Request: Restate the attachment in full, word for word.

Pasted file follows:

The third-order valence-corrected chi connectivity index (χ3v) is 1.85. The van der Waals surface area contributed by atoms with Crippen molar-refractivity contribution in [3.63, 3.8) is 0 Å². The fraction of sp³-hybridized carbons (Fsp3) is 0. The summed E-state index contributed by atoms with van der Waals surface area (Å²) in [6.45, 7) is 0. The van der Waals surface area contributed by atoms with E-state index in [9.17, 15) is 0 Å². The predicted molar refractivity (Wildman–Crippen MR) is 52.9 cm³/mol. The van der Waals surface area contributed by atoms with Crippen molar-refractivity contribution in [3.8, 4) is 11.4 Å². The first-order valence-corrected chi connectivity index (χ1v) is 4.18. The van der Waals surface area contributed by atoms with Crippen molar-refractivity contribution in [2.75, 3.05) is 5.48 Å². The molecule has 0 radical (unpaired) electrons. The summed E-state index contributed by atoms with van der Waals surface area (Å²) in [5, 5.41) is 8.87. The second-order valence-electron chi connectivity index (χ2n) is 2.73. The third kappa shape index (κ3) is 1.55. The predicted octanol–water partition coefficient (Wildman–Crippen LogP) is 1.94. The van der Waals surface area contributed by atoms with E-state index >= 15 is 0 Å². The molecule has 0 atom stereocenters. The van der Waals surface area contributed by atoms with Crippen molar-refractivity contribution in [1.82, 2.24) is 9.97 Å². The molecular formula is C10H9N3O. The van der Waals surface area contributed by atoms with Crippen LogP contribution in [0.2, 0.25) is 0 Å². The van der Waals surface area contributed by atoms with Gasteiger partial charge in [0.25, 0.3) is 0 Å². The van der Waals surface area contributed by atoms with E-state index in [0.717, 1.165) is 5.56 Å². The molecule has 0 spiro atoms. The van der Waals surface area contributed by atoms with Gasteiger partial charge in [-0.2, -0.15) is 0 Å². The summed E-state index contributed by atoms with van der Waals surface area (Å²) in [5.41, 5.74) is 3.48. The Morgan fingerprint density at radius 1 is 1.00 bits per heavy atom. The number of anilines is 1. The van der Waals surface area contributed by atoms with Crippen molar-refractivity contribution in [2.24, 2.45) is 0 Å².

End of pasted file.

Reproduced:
The third-order valence-corrected chi connectivity index (χ3v) is 1.85. The van der Waals surface area contributed by atoms with Crippen molar-refractivity contribution in [3.63, 3.8) is 0 Å². The fraction of sp³-hybridized carbons (Fsp3) is 0. The summed E-state index contributed by atoms with van der Waals surface area (Å²) in [6.45, 7) is 0. The van der Waals surface area contributed by atoms with E-state index in [9.17, 15) is 0 Å². The predicted molar refractivity (Wildman–Crippen MR) is 52.9 cm³/mol. The van der Waals surface area contributed by atoms with Crippen molar-refractivity contribution in [3.8, 4) is 11.4 Å². The first-order valence-corrected chi connectivity index (χ1v) is 4.18. The van der Waals surface area contributed by atoms with Crippen molar-refractivity contribution in [2.75, 3.05) is 5.48 Å². The molecule has 0 radical (unpaired) electrons. The summed E-state index contributed by atoms with van der Waals surface area (Å²) in [5, 5.41) is 8.87. The second-order valence-electron chi connectivity index (χ2n) is 2.73. The third kappa shape index (κ3) is 1.55. The predicted octanol–water partition coefficient (Wildman–Crippen LogP) is 1.94. The van der Waals surface area contributed by atoms with E-state index >= 15 is 0 Å². The molecule has 0 atom stereocenters. The van der Waals surface area contributed by atoms with Crippen molar-refractivity contribution in [1.82, 2.24) is 9.97 Å². The molecular formula is C10H9N3O. The van der Waals surface area contributed by atoms with Crippen LogP contribution in [0.2, 0.25) is 0 Å². The van der Waals surface area contributed by atoms with Gasteiger partial charge in [0.25, 0.3) is 0 Å². The van der Waals surface area contributed by atoms with E-state index in [0.717, 1.165) is 5.56 Å². The molecule has 0 spiro atoms. The van der Waals surface area contributed by atoms with Gasteiger partial charge in [-0.2, -0.15) is 0 Å². The summed E-state index contributed by atoms with van der Waals surface area (Å²) in [5.41, 5.74) is 3.48. The Morgan fingerprint density at radius 1 is 1.00 bits per heavy atom. The number of anilines is 1. The van der Waals surface area contributed by atoms with Crippen molar-refractivity contribution in [2.24, 2.45) is 0 Å².